Gödel's theorem is a result about axiomatic systems. In ordinary educated speech, axioms are undubitable truths.
An axiomatic system consists of some undefined terms, a bunch of axioms referring to those terms and partially describing their properties, and a rule or rules for deriving new propositions from already existing propositions.
An axiomatic system is said to be consistent if, given the axioms and the derivation rules, we can never derive two contradictory propositions;
There are two very common but fallacious conclusions people make from this, and an immense number of uncommon but equally fallacious errors I shan't bother with. The first is that Gödel's theorem imposes some some of profound limitation on knowledge, science, mathematics. Now, as to science, this ignores in the first place that Gödel's theorem applies to deduction from axioms, a useful and important sort of reasoning, but one so far from being our only source of knowledge it's not even funny. It's not even a very common mode of reasoning in the sciences, though there are axiomatic formulations of some parts of physics. Even within this comparatively small circle, we have at most established that there are some propositions about numbers which we can't prove formally. As Hintikka says, "Gödel's incompleteness result does not touch directly on the most important sense of completeness and incompleteness, namely, descriptive completeness and incompleteness," the sense in which an axiom systems describes a given field. In particular, the result "casts absolutely no shadow on the notion of truth. All that it says is that the whole set of arithmetical truths cannot be listed, one by one, by a Turing machine." Equivalently, there is no algorithm which can decide the truth of all arithmetical propositions.
Gödel's contribution to the study of logic revolves around the discovery of a limitation on what one can sensibly seek from a logical system. Prior to his work, a great many mathematicians, vaguely headed by the likes of Bertrand Russel, were hard at work trying to prove consistency and completeness of the Zermelo-Fränkel formalism for set theory and logic, together with Peano's axioms for the natural numbers. In so far as they were able to believe that this might fail, they expected the failure to show them how to replace their formalism with one which would be consistent and complete. Gödel derailed this project in the most spectacular manner possible: he showed that any logical system capable of supporting Peano's axioms (a formal description of the process of counting)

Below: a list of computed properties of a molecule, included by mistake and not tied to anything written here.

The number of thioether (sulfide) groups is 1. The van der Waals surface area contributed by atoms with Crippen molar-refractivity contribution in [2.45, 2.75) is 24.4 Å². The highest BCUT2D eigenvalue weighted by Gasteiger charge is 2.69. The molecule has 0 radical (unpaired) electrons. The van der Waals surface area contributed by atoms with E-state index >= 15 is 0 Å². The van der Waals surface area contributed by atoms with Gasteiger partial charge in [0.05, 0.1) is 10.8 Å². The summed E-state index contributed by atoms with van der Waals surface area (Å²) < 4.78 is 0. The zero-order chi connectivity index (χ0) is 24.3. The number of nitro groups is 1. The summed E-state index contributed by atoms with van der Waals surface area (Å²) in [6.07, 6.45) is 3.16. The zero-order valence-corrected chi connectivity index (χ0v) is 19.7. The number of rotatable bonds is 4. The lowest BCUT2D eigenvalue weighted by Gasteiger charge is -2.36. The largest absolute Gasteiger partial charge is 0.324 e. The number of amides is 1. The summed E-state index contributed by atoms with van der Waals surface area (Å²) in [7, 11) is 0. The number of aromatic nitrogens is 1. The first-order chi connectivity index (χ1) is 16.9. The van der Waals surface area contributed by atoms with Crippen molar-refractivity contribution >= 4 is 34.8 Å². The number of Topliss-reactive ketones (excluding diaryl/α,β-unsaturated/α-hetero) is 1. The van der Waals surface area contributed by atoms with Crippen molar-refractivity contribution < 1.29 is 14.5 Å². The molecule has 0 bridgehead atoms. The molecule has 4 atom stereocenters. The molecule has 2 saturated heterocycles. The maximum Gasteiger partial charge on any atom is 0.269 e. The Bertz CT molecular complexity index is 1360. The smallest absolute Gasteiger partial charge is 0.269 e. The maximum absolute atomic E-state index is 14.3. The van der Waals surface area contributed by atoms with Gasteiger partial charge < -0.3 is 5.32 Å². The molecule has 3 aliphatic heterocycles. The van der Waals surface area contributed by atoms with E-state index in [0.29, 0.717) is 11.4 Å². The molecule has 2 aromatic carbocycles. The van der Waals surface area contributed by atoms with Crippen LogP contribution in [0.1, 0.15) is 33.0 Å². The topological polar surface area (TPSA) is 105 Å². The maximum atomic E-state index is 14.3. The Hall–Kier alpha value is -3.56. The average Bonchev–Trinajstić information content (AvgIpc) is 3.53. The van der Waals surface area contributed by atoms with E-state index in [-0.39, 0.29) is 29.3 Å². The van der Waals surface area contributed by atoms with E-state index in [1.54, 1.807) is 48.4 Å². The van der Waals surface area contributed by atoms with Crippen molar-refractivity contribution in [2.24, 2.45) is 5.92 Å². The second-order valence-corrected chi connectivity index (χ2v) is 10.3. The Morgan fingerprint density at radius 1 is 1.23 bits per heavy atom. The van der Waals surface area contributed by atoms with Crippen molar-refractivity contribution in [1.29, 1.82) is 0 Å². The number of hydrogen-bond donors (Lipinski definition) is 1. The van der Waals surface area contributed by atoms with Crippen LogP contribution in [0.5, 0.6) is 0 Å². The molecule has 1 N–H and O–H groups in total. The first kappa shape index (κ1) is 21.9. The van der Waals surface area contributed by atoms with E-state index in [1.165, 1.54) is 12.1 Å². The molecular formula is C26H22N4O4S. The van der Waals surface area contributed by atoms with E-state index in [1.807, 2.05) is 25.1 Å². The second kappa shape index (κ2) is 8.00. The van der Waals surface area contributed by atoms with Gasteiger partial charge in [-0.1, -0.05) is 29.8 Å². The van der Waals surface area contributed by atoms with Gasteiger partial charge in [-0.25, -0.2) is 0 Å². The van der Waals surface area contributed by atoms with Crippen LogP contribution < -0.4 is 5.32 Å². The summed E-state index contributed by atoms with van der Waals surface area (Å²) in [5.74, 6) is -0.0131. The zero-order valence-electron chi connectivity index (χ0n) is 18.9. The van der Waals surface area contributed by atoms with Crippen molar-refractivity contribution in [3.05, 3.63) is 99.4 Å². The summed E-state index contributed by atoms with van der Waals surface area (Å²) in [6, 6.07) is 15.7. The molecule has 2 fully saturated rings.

could not be both consistent and complete.
all logical system of any complexity are, by definition, incomplete; each of them contains, at any given time, more true statements than it can possibly prove according to its own defining set of rules.
Gödel's Theorem … has been taken to imply that you'll never entirely understand yourself, since your mind, like any other closed system, can only be sure of what it knows about itself by relying on what it knows about itself.
Gödel showed that within a rigidly logical system such as Russell and Whitehead had developed for arithmetic, propositions can be formulated that are undecidable or undemonstrable within the axioms of the system. … It appears to foredoom hope of mathematical certitude through use of the obvious methods. Perhaps doomed also, as a result, is the ideal of science - to devise a set of axioms from which all phenomena of the external world can be deduced.
Second main conclusion is ... Gödel showed that Principia, or any other system within which arithmetic can be developed, is essentially incomplete. In other words, given any consistent set of arithmetical axioms, there are true mathematical statements that cannot be derived from the set... Even if the axioms of arithmetic are augmented by an indefinite number of other true ones, there will always be further mathematical truths that are not formally derivable from the augmented set.
…Although this theorem can be stated and proved in a rigorously mathematical way, what it seems to say is that rational thought can never penetrate to the final ultimate truth ...
… how can you tell if your own logic is "peculiar' or not, given that you have only your own logic to judge itself?
…The other metaphorical analogue to Gödel's Theorem which I find provocative suggests that ultimately, we cannot understand our own mind/brains ... Just as we cannot see our faces with our own eyes, is it not inconceivable to expect that we cannot mirror our complete mental structures in the symbols which carry them out? [but we can see our own eyes with mirrors]